From: Philippe Verdy (email@example.com)
Date: Sun May 14 2006 - 22:01:29 CDT
From: "Tom Gewecke" <firstname.lastname@example.org>
> On May 12, 2006, at 8:44 AM, Doug Ewell wrote:
>> As Philippe himself pointed out, there's probably not much of this
>> type of data out there.
> Indeed, the only web site of this type which I have ever come across
> was one with the entire Bible in polytonic Greek, in which all the
> Greek Extended characters had the wrong UTF-8. It was not easy to
> convince the author there was anything wrong, since Win IE displayed it
> correctly. How it could get created in the first place is still a
> mystery -- possibly via a buggy NCR to UTF-8 conversion program.
Well then offer a liberal UTF-8 mode in IE, but exclude it from the autodetection. Users willhave to select it manually to readthe text, and the authors will know how to correct their websites and will use this liberal decoder to reencode their invalid text.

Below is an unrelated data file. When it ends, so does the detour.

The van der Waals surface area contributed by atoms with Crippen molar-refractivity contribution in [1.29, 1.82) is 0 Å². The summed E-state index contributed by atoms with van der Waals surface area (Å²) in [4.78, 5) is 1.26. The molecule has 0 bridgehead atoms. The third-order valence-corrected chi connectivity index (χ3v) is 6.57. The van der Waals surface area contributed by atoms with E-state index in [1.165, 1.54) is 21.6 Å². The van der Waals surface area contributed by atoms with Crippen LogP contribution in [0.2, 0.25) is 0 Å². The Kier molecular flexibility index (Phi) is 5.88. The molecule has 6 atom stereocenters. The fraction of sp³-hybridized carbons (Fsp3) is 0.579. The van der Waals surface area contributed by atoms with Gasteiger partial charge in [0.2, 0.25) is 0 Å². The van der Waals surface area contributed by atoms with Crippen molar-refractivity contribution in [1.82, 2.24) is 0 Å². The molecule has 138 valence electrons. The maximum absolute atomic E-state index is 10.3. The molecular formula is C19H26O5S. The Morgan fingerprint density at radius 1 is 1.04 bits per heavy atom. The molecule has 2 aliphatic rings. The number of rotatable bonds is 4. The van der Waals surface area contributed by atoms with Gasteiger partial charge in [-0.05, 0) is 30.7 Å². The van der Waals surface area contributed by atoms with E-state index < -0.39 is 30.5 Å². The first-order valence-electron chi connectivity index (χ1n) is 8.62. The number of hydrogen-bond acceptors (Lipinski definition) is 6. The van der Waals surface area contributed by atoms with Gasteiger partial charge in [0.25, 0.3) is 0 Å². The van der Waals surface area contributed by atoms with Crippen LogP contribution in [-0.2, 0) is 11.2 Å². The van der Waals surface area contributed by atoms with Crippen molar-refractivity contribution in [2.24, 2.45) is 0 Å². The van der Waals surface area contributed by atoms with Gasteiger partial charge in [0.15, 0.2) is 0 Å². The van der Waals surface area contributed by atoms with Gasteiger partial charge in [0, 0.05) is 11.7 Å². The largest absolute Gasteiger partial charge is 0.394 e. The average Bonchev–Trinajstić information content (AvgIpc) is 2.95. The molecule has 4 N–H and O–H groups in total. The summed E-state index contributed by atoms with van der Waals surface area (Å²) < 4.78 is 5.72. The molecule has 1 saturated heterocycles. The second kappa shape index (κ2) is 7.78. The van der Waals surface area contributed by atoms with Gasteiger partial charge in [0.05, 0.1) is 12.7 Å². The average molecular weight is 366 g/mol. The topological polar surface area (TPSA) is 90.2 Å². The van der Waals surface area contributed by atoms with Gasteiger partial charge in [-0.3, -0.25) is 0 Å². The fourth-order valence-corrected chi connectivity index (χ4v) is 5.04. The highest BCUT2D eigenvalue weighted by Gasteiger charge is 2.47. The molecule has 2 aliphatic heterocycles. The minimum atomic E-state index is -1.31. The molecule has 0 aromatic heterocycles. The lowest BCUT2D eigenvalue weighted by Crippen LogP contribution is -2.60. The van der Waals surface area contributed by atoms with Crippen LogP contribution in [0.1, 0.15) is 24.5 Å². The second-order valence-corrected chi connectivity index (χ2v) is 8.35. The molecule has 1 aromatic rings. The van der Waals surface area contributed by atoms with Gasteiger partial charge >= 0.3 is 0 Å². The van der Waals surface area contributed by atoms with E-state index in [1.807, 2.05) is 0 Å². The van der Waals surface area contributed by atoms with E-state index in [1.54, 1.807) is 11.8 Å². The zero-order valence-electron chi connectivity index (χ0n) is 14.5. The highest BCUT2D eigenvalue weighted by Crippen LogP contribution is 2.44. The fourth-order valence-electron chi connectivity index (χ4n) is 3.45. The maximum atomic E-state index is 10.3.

Users will be happy, notably:
* those using something else than IE, trying to read the content of this site
* the many users that are horrified to see Chinese characters in the middle of a web page which was created with a ISO 8859 charset, simply because their hosting webserver does not offer a way to specify metadata or forces the HTTP headers to UTF-8, even for HTML pages that were not encoded with it.
For me, any invalid UTF-8 sequence should never be interpreted liberally in the autodection mode: if the heuristic says it's probably UTF-8, then all invalid sequences should be replaced by U+FFFD and rendered accordingly with the missing glyph symbol (rectangle, question mark...) used in most fonts for this character.
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